The report notes there was wool that never got to market at all: "a considerable amount of wool from small producers is destroyed or discarded because of the lack of opportunity for marketing, or because of the time and effort of getting small amounts of wool to a collection point" (p. 31).  Again, the average flock in B.C. was small, 32 sheep.  Wool takes up a fair bit of room for its weight, even compressed for transport.  (On the weekend, I bought three pounds of local Romney and it fills a pillow slip.)  I'm trying to think how large a truck you'd need for 32 fleeces.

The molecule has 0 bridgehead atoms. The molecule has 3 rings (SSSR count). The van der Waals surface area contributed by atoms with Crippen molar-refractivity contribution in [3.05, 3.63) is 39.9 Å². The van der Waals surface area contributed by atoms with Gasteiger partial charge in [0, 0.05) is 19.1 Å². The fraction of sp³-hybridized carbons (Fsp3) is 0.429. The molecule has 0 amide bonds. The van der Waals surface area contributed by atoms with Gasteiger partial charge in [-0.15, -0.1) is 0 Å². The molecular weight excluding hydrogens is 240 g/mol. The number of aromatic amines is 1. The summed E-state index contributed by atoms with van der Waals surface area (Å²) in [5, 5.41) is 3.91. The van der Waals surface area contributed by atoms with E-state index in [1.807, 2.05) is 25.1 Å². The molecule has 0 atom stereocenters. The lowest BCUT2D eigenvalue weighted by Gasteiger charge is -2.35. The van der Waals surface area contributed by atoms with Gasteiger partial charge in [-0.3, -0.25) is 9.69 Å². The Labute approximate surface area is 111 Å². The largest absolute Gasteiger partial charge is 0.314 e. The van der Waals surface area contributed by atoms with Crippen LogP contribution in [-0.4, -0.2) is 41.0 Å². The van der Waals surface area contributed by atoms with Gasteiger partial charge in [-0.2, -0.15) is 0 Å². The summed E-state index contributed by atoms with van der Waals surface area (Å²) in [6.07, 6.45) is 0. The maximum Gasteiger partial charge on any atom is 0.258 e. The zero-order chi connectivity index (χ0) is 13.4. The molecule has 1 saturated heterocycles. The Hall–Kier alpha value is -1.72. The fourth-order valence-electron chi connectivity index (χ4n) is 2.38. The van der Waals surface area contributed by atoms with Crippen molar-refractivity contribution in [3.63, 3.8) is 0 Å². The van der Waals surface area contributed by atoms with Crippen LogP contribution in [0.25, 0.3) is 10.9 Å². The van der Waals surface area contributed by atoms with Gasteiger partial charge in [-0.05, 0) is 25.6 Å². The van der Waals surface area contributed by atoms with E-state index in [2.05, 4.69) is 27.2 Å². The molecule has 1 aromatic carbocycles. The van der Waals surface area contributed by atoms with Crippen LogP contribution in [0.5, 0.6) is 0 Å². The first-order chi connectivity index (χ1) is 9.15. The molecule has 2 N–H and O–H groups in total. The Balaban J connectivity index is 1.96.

So B.C. wool got ditched because it wasn't economical to bring it to market in small batches or it got sent away because it was economical to transport large batches to countries with established textile manufacturing, economies of scale, skilled labour, and/or low wages.  (With food this is the sort of situation that drives locavores nuts.)  The report states the province lacked an industrial scouring facility to wash wool.  Western Canada generally has based its economy on wholesale extraction of resources (logs, fish, coal) and export of raw or minimally-processed goods.  It's either that or real estate development, services, and retail, not manufacturing.  Well, paper mills, which go back to wood products.  It's the colonial legacy (our colonial past being less than 150 years behind us) and it persists because B.C. has valuable resources, a lot of investment in extraction infrastructure (rail lines, shipping ports), trained labour, and profitable sales.  I'll point out that a good part of the report covers the potential in sheep grazing on clear-cut land for the summer so that farmers can put the pasture to alternative use raising hay, a cash crop.